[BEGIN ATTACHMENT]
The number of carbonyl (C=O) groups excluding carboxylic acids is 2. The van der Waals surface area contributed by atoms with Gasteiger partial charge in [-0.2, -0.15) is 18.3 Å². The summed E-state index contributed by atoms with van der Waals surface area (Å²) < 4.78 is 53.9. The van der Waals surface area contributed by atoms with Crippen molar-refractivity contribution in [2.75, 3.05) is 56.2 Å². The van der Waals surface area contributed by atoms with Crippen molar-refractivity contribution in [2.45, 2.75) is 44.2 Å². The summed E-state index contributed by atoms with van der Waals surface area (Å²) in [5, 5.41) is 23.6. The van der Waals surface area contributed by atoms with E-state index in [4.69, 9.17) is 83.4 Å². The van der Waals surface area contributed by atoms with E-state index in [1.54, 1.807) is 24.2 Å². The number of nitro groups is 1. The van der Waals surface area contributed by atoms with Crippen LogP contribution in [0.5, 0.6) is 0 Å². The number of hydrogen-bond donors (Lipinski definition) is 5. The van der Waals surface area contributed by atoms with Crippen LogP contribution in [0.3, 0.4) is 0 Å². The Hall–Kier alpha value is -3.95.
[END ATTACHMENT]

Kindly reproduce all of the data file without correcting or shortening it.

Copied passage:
The number of carbonyl (C=O) groups excluding carboxylic acids is 2. The van der Waals surface area contributed by atoms with Gasteiger partial charge in [-0.2, -0.15) is 18.3 Å². The summed E-state index contributed by atoms with van der Waals surface area (Å²) < 4.78 is 53.9. The van der Waals surface area contributed by atoms with Crippen molar-refractivity contribution in [2.75, 3.05) is 56.2 Å². The van der Waals surface area contributed by atoms with Crippen molar-refractivity contribution in [2.45, 2.75) is 44.2 Å². The summed E-state index contributed by atoms with van der Waals surface area (Å²) in [5, 5.41) is 23.6. The van der Waals surface area contributed by atoms with E-state index in [4.69, 9.17) is 83.4 Å². The van der Waals surface area contributed by atoms with E-state index in [1.54, 1.807) is 24.2 Å². The number of nitro groups is 1. The van der Waals surface area contributed by atoms with Crippen LogP contribution in [0.5, 0.6) is 0 Å². The number of hydrogen-bond donors (Lipinski definition) is 5. The van der Waals surface area contributed by atoms with Crippen LogP contribution in [0.3, 0.4) is 0 Å². The Hall–Kier alpha value is -3.95.